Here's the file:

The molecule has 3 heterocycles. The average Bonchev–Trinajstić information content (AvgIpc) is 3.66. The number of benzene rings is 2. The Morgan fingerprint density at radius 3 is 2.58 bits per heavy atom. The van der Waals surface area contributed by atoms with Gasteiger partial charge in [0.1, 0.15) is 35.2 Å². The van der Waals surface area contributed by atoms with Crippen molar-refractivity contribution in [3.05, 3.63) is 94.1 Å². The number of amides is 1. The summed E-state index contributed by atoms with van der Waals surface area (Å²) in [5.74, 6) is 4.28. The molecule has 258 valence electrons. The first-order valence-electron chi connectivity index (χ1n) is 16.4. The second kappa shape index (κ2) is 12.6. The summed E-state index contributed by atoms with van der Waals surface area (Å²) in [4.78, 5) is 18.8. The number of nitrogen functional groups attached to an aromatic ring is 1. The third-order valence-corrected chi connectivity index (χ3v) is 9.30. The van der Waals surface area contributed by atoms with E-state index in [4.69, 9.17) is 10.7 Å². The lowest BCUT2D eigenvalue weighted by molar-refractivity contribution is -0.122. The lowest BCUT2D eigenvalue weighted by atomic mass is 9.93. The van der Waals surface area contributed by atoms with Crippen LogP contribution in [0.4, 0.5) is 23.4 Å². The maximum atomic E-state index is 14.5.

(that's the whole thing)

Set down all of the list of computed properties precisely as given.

The molecule has 3 heterocycles. The average Bonchev–Trinajstić information content (AvgIpc) is 3.66. The number of benzene rings is 2. The Morgan fingerprint density at radius 3 is 2.58 bits per heavy atom. The van der Waals surface area contributed by atoms with Gasteiger partial charge in [0.1, 0.15) is 35.2 Å². The van der Waals surface area contributed by atoms with Crippen molar-refractivity contribution in [3.05, 3.63) is 94.1 Å². The number of amides is 1. The summed E-state index contributed by atoms with van der Waals surface area (Å²) in [5.74, 6) is 4.28. The molecule has 258 valence electrons. The first-order valence-electron chi connectivity index (χ1n) is 16.4. The second kappa shape index (κ2) is 12.6. The summed E-state index contributed by atoms with van der Waals surface area (Å²) in [4.78, 5) is 18.8. The number of nitrogen functional groups attached to an aromatic ring is 1. The third-order valence-corrected chi connectivity index (χ3v) is 9.30. The van der Waals surface area contributed by atoms with E-state index in [4.69, 9.17) is 10.7 Å². The lowest BCUT2D eigenvalue weighted by molar-refractivity contribution is -0.122. The lowest BCUT2D eigenvalue weighted by atomic mass is 9.93. The van der Waals surface area contributed by atoms with Crippen LogP contribution in [0.4, 0.5) is 23.4 Å². The maximum atomic E-state index is 14.5.